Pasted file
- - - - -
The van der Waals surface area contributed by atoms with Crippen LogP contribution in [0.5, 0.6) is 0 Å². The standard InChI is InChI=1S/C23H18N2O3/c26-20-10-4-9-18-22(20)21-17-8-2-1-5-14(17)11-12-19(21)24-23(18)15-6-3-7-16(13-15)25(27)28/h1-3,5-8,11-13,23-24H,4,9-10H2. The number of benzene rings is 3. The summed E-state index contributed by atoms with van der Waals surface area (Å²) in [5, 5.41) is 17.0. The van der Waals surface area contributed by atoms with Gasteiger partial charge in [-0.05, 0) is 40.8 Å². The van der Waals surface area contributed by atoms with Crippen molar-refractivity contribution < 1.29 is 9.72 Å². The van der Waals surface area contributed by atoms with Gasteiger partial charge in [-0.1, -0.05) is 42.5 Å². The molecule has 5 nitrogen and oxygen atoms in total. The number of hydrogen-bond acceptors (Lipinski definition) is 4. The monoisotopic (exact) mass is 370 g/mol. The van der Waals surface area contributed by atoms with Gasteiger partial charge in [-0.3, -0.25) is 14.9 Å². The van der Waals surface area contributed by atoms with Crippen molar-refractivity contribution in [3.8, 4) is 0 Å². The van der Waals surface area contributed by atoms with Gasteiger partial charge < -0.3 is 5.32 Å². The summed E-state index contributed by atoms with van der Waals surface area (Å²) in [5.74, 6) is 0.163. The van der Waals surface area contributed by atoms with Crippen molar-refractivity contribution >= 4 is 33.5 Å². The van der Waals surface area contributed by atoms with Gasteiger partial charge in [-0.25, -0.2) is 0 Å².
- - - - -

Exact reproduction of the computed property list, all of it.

The van der Waals surface area contributed by atoms with Crippen LogP contribution in [0.5, 0.6) is 0 Å². The standard InChI is InChI=1S/C23H18N2O3/c26-20-10-4-9-18-22(20)21-17-8-2-1-5-14(17)11-12-19(21)24-23(18)15-6-3-7-16(13-15)25(27)28/h1-3,5-8,11-13,23-24H,4,9-10H2. The number of benzene rings is 3. The summed E-state index contributed by atoms with van der Waals surface area (Å²) in [5, 5.41) is 17.0. The van der Waals surface area contributed by atoms with Gasteiger partial charge in [-0.05, 0) is 40.8 Å². The van der Waals surface area contributed by atoms with Crippen molar-refractivity contribution < 1.29 is 9.72 Å². The van der Waals surface area contributed by atoms with Gasteiger partial charge in [-0.1, -0.05) is 42.5 Å². The molecule has 5 nitrogen and oxygen atoms in total. The number of hydrogen-bond acceptors (Lipinski definition) is 4. The monoisotopic (exact) mass is 370 g/mol. The van der Waals surface area contributed by atoms with Gasteiger partial charge in [-0.3, -0.25) is 14.9 Å². The van der Waals surface area contributed by atoms with Crippen molar-refractivity contribution in [3.8, 4) is 0 Å². The van der Waals surface area contributed by atoms with Gasteiger partial charge < -0.3 is 5.32 Å². The summed E-state index contributed by atoms with van der Waals surface area (Å²) in [5.74, 6) is 0.163. The van der Waals surface area contributed by atoms with Crippen molar-refractivity contribution >= 4 is 33.5 Å². The van der Waals surface area contributed by atoms with Gasteiger partial charge in [-0.25, -0.2) is 0 Å².